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The Glorious Deception: The Double Life of William Robinson, aka Chung Ling Soo, the Marvelous Chinese Conjurer Paperback – April 11, 2006
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From Publishers Weekly
In the boisterous heyday of the vaudeville music hall—an era that featured renowned magicians like Herrmann the Great and Harry Houdini—the mysterious and exotic Chung Ling Soo was considered among the greatest. Thus, his shooting death on a London stage in front of a packed house in 1918 was cause for scandal and rumor. In this affectionate and informed biography, Steinmeyer (Hiding the Elephant) tantalizingly picks along the trail of the magician's life back to his birth—not in China but New York. As a stunned public would discover, Soo was really William Ellsworth Robinson. That Robinson was able to maintain the fiction for so many years in the relentless spotlight of worldwide fame might have been a delicious tale. Unfortunately, there's no rabbit in this hat. Steinmeyer quotes Robinson himself to the effect that the public probably suspected and didn't care. Fans of the magic arts will appreciate Steinmeyer's intimate and colorful portraits of craft. The author is less successful in unraveling the complex riddle of Robinson's personal life; his forensic speculations and judgments are underexplored or simplistic. Who was William Ellsworth Robinson? That question remains unanswered. B&w illus.
Copyright © Reed Business Information, a division of Reed Elsevier Inc. All rights reserved. --This text refers to an out of print or unavailable edition of this title.
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Top Customer Reviews
All of these illusionists were thieves and liars to some degree...but Chung Ling Soo carried out the ruse on and OFF the stage. A quick check of his Facebook page would have blown the lid off all his nonsense!
Yes, Steinmeyer shares several secrets of these century old magicians, but not for revelation's sake. The secrets are part of the story and the era. Audiences in the 1900's really wouldn't be able to tell the difference between a live tiger and a man wearing a tiger skin?? Well..I guess not. They also couldn't tell the difference between a white dude wearing yellow grease paint and a real 'Chinaman'! This was a time before magicians had to remind an audience that there's "nothing up my sleeve" because that level of exposure hadn't occurred yet.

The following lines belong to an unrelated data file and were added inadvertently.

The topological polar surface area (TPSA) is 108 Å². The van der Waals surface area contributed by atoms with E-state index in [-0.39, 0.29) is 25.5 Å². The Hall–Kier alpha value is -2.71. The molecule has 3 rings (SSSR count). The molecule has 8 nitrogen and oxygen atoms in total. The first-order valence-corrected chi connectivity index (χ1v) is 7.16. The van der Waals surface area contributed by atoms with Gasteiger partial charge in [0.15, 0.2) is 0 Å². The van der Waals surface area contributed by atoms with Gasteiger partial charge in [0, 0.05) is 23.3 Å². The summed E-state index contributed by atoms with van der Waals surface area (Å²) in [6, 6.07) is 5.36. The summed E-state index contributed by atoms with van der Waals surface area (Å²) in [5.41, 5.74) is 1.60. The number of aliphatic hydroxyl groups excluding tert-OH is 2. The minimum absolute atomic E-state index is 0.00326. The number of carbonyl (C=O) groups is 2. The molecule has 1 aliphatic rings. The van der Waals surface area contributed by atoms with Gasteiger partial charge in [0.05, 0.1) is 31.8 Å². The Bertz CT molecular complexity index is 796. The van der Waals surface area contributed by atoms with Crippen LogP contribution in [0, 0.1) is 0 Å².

As the story unfolds, it seems as though ALL of these magicians took turns being 'the Masked Magician' of their era. Hire their rival's assistant so they could steal his tricks or...sell his secrets to magic magazines and book publishers.
4 stars because once he gets shot in the first chapter, it takes a while to get going. Over the next few chapters, there are so many names and stories thrown at the reader, it gets overwhelming and hard to follow. But, the pieces fall into place making this a fascinating read!
1) It's a great story about a complicated and interestingly flawed person. Will Robinson was an ambitious showman, who recoginzed the flaws in his professional self and worked tirelessly to overcome them, but failed to overcome the flaws in his personal self, leaving an estranged wife and an abandoned son behind him. That he's a world-class illusionist and turn of the century entertainer makes him a lot more interesting.
2) The author is a great historical writer, and he brings turn of the 20th century vaudeville to life in a real page-turning way. He does a great job exploring not just the main character and his wives and children, but the giants of magic at the time. Will Robinson spent a lot of time going back and forth between the two greatest magicians of the day, who were also bitter rivals. You learn so much good stuff about Kellar and Herrmann that the book feels like it's two or three books in content, without being two or three books in length. The author must've worked really hard to keep the book this packed and this short and accessible.
3) And to me, this is what earned the 5th star in a big way: the author actually explains how the cutting edge (at the time) illusions worked. In detail. With no warnings about how "the brotherhood of magicians would kill me if they knew" or other such blather. He warns us at the beginning that illusionists don't protect the secrets from the audience, but the audience from the secrets. Once you know how it's done, you a) don't enjoy the trick anymore and b) feel foolish for not figuring it out yourself. So, knowing that ahead of time, when he reveals all the ingenious stuff the magicians build and skills they learn, he does it in a way that makes you feel like an insider, like a performer or production assistant. It makes you (well, it made me... your mileage may vary) feel like a part of the story somehow, since the discovery, invention, and espionage behind illusions is an important, sexy, and treacherous part of being a professional conjurer in the late 1800s and early 1900s.
Anyway, that's why I love the book and give it a perfect score. Can't wait for his next one.